Cancer screening risk literacy of physicians in training: An experimental study
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AuteurPetrova, Dafina; Mas, Guiliana; Navarrete, Gorka; Tello Rodríguez, Tania; Ortiz, Pedro J.; García Retamero Imedio, María Del Rocío
Public Library of Science
Petrova D, Mas G, Navarrete G, Rodriguez TT, Ortiz PJ, Garcia-Retamero R (2019) Cancer screening risk literacy of physicians in training: An experimental study. PLoS ONE 14(7): e0218821. [https://doi.org/10.1371/journal.pone.0218821]
PatrocinadorFinancial support was partially provided by the Ministerio de Economía y Competitividad (Spain) (PSI2011-22954 and PSI2014-51842-R to DP and RGR). Dafina Petrova is supported by a Juan de la Cierva Fellowship (FJCI-2016-28279) from the Spanish Ministry of Economy, Industry, and Competitiveness. Gorka Navarrete is supported by a grant from Comisión Nacional de Investigación Científica y Tecnológica (CONICYT/FONDECYT Regular 1171035).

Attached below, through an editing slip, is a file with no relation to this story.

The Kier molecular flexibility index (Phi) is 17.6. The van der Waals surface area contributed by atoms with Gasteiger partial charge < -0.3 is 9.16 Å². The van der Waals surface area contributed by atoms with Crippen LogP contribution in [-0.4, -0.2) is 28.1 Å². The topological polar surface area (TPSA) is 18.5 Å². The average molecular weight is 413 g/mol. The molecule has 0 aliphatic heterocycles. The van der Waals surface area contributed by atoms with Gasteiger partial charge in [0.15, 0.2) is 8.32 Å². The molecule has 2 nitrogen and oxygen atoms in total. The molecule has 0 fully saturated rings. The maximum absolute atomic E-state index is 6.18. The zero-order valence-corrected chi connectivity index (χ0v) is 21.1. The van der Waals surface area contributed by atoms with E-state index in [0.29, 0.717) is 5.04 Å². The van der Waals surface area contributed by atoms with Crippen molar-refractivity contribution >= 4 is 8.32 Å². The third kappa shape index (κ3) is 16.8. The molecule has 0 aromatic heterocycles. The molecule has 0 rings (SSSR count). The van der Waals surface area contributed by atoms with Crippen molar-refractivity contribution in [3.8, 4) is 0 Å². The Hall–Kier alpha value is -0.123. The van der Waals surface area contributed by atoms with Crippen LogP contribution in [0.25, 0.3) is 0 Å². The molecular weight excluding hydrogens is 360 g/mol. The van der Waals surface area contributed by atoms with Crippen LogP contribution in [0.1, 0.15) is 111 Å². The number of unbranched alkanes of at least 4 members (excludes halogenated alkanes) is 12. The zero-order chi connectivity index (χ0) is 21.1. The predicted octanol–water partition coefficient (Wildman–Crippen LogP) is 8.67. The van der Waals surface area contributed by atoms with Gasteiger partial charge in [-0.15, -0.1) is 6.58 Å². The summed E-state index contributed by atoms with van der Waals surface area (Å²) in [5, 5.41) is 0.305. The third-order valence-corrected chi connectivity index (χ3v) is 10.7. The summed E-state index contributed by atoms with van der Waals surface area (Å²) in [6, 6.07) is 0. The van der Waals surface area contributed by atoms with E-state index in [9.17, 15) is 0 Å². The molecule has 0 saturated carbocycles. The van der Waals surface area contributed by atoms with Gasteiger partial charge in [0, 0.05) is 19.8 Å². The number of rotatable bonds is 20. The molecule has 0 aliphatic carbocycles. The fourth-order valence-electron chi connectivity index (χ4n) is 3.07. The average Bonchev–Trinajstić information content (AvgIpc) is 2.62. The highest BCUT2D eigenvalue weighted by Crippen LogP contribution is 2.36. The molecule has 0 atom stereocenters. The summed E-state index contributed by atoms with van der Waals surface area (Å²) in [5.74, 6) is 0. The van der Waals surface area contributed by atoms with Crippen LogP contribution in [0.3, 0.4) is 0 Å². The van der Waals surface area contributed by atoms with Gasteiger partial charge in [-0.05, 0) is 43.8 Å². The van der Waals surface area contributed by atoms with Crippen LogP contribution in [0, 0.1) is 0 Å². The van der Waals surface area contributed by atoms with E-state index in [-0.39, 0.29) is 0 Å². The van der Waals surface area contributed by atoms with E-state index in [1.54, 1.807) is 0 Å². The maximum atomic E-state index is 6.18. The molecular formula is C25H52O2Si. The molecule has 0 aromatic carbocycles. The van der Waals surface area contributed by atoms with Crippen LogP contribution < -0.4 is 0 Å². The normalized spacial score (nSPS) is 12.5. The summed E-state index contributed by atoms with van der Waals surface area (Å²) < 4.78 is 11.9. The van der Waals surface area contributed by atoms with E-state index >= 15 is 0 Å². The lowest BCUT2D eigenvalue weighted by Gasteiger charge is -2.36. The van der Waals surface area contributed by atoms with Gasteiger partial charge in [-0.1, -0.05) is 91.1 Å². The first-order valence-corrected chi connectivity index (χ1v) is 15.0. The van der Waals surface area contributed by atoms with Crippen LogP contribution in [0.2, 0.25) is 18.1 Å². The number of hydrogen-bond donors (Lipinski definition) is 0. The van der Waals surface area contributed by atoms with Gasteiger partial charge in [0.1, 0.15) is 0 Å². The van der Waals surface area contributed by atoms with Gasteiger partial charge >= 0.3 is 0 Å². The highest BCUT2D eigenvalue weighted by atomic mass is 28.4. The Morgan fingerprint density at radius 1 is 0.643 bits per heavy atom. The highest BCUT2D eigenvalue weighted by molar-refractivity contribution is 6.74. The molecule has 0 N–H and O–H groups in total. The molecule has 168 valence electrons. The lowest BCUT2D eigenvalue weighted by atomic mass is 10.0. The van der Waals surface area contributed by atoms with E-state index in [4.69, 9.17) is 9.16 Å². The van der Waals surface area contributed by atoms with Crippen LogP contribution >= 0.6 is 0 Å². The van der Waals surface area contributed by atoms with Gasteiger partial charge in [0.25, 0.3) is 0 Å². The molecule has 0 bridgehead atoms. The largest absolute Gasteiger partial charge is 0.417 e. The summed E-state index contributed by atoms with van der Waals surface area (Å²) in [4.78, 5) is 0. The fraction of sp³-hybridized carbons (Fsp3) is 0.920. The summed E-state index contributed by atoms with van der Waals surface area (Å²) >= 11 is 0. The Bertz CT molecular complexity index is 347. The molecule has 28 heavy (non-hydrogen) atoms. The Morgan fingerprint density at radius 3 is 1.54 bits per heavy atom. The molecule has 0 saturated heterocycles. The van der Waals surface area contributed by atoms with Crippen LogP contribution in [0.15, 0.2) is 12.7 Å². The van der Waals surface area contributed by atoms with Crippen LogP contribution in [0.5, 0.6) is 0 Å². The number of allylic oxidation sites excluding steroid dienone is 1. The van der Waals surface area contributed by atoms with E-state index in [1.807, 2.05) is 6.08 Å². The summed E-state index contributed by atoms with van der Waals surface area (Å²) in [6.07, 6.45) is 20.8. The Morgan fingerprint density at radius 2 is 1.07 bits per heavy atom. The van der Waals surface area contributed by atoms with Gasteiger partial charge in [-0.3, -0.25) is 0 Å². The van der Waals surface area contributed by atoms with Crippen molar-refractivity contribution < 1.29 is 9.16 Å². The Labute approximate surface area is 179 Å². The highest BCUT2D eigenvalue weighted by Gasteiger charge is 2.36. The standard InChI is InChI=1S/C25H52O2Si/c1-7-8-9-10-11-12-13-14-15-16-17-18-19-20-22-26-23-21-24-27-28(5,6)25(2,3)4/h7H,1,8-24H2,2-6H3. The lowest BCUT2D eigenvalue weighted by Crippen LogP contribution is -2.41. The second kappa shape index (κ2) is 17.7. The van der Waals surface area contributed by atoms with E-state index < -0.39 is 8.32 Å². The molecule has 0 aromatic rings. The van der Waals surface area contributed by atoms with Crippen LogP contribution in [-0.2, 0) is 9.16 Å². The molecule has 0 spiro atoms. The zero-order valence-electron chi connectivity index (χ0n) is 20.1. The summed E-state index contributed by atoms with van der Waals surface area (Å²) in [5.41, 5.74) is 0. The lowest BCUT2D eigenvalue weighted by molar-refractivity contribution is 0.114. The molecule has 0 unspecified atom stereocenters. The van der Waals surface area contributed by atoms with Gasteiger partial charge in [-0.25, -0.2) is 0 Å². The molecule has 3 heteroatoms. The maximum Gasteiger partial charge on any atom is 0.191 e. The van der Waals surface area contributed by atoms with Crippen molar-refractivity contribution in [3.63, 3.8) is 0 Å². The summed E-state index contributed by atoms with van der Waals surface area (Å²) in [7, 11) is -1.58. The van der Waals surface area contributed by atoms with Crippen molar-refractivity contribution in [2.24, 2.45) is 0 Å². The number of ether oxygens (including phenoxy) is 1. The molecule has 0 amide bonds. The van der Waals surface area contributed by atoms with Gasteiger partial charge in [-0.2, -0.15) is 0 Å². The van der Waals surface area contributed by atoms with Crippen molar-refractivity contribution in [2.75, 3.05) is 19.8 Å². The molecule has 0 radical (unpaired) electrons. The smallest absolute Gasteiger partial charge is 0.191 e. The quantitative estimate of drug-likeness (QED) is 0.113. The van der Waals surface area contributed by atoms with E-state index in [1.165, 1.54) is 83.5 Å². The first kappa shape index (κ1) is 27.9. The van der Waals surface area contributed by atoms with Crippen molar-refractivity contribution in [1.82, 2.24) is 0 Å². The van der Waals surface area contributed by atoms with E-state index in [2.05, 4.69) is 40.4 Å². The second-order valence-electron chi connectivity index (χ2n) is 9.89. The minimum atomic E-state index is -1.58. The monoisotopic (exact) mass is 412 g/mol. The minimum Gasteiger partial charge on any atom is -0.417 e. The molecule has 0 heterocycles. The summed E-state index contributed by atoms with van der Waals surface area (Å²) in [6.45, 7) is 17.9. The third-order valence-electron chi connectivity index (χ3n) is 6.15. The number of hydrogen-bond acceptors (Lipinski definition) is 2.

We investigated what factors may foster or hinder physicians’ cancer screening risk literacy–specifically the ability to understand evidence regarding screening effectiveness and make evidence-based recommendations to patients. In an experiment, physicians in training (interns and residents) read statistical information about outcomes from screening for cancer, and had to decide whether to recommend it to a patient. We manipulated the effectiveness of the screening (effective vs. ineffective at reducing mortality) and the demand of the patient to get screened (demand vs. no demand). We assessed participants’ comprehension of the presented evidence and recommendation to the patient, as well as a-priori screening beliefs (e.g., that screening is always a good choice), numeracy, science literacy, knowledge of screening statistics, statistical education, and demographics. Stronger positive a-priori screening beliefs, lower knowledge of screening statistics, and lower numeracy were related to worse comprehension of the evidence. Physicians recommended against the ineffective screening but only if they showed good comprehension of the evidence. Physicians’ recommendations were further based on the perceived benefits from screening but not on perceived harms, nor the patient’s demands. The current study demonstrates that comprehension of cancer screening statistics and the ability to infer the potential benefits for patients are essential for evidence-based recommendations. However, strong beliefs in favor of screening fostered by promotion campaigns may influence how physicians evaluate evidence about specific screenings. Fostering physician numeracy skills could help counteract such biases and provide evidence-based recommendations to patients.